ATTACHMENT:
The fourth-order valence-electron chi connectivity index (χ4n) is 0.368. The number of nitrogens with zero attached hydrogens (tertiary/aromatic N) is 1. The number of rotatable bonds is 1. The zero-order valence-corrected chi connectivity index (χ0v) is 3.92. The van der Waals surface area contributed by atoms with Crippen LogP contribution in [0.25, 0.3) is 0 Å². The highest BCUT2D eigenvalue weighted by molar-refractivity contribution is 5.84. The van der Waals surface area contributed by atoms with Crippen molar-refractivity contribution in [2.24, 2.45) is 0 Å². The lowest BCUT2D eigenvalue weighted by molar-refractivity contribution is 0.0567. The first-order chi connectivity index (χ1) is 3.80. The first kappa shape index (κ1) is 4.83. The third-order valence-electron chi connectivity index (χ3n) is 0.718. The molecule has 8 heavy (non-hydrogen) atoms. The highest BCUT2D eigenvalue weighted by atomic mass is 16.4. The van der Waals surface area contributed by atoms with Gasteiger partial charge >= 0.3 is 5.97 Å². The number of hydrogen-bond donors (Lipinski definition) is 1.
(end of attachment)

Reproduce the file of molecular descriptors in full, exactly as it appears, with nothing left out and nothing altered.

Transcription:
The fourth-order valence-electron chi connectivity index (χ4n) is 0.368. The number of nitrogens with zero attached hydrogens (tertiary/aromatic N) is 1. The number of rotatable bonds is 1. The zero-order valence-corrected chi connectivity index (χ0v) is 3.92. The van der Waals surface area contributed by atoms with Crippen LogP contribution in [0.25, 0.3) is 0 Å². The highest BCUT2D eigenvalue weighted by molar-refractivity contribution is 5.84. The van der Waals surface area contributed by atoms with Crippen molar-refractivity contribution in [2.24, 2.45) is 0 Å². The lowest BCUT2D eigenvalue weighted by molar-refractivity contribution is 0.0567. The first-order chi connectivity index (χ1) is 3.80. The first kappa shape index (κ1) is 4.83. The third-order valence-electron chi connectivity index (χ3n) is 0.718. The molecule has 8 heavy (non-hydrogen) atoms. The highest BCUT2D eigenvalue weighted by atomic mass is 16.4. The van der Waals surface area contributed by atoms with Gasteiger partial charge >= 0.3 is 5.97 Å². The number of hydrogen-bond donors (Lipinski definition) is 1.